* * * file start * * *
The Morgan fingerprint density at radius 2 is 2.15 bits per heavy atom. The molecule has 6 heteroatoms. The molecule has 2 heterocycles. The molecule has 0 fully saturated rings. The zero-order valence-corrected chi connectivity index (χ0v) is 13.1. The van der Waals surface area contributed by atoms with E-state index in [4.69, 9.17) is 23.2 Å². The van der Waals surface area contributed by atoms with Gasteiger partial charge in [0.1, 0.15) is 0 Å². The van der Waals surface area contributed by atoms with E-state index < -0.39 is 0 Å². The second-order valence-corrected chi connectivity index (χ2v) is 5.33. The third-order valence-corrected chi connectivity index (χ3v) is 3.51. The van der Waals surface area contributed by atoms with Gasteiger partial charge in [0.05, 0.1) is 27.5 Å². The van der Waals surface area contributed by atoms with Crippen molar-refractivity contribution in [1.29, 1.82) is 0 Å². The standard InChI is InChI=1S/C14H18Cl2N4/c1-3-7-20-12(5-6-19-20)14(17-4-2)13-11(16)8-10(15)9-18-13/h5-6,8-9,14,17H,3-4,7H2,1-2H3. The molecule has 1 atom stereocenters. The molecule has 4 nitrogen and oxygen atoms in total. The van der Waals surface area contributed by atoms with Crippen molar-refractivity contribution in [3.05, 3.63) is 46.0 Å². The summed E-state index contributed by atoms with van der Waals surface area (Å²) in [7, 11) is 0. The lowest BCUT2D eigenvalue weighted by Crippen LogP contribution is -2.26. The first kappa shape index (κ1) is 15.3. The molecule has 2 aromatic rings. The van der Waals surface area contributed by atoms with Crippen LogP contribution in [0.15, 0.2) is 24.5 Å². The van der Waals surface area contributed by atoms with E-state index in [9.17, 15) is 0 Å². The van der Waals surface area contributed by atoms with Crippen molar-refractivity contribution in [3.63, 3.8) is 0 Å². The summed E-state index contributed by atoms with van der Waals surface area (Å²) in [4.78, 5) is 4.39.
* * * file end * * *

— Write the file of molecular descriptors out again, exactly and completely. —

The Morgan fingerprint density at radius 2 is 2.15 bits per heavy atom. The molecule has 6 heteroatoms. The molecule has 2 heterocycles. The molecule has 0 fully saturated rings. The zero-order valence-corrected chi connectivity index (χ0v) is 13.1. The van der Waals surface area contributed by atoms with E-state index in [4.69, 9.17) is 23.2 Å². The van der Waals surface area contributed by atoms with Gasteiger partial charge in [0.1, 0.15) is 0 Å². The van der Waals surface area contributed by atoms with E-state index < -0.39 is 0 Å². The second-order valence-corrected chi connectivity index (χ2v) is 5.33. The third-order valence-corrected chi connectivity index (χ3v) is 3.51. The van der Waals surface area contributed by atoms with Gasteiger partial charge in [0.05, 0.1) is 27.5 Å². The van der Waals surface area contributed by atoms with Crippen molar-refractivity contribution in [1.29, 1.82) is 0 Å². The standard InChI is InChI=1S/C14H18Cl2N4/c1-3-7-20-12(5-6-19-20)14(17-4-2)13-11(16)8-10(15)9-18-13/h5-6,8-9,14,17H,3-4,7H2,1-2H3. The molecule has 1 atom stereocenters. The molecule has 4 nitrogen and oxygen atoms in total. The van der Waals surface area contributed by atoms with Crippen molar-refractivity contribution in [3.05, 3.63) is 46.0 Å². The summed E-state index contributed by atoms with van der Waals surface area (Å²) in [7, 11) is 0. The lowest BCUT2D eigenvalue weighted by Crippen LogP contribution is -2.26. The first kappa shape index (κ1) is 15.3. The molecule has 2 aromatic rings. The van der Waals surface area contributed by atoms with Crippen LogP contribution in [0.15, 0.2) is 24.5 Å². The van der Waals surface area contributed by atoms with E-state index in [9.17, 15) is 0 Å². The van der Waals surface area contributed by atoms with Crippen molar-refractivity contribution in [3.63, 3.8) is 0 Å². The summed E-state index contributed by atoms with van der Waals surface area (Å²) in [4.78, 5) is 4.39.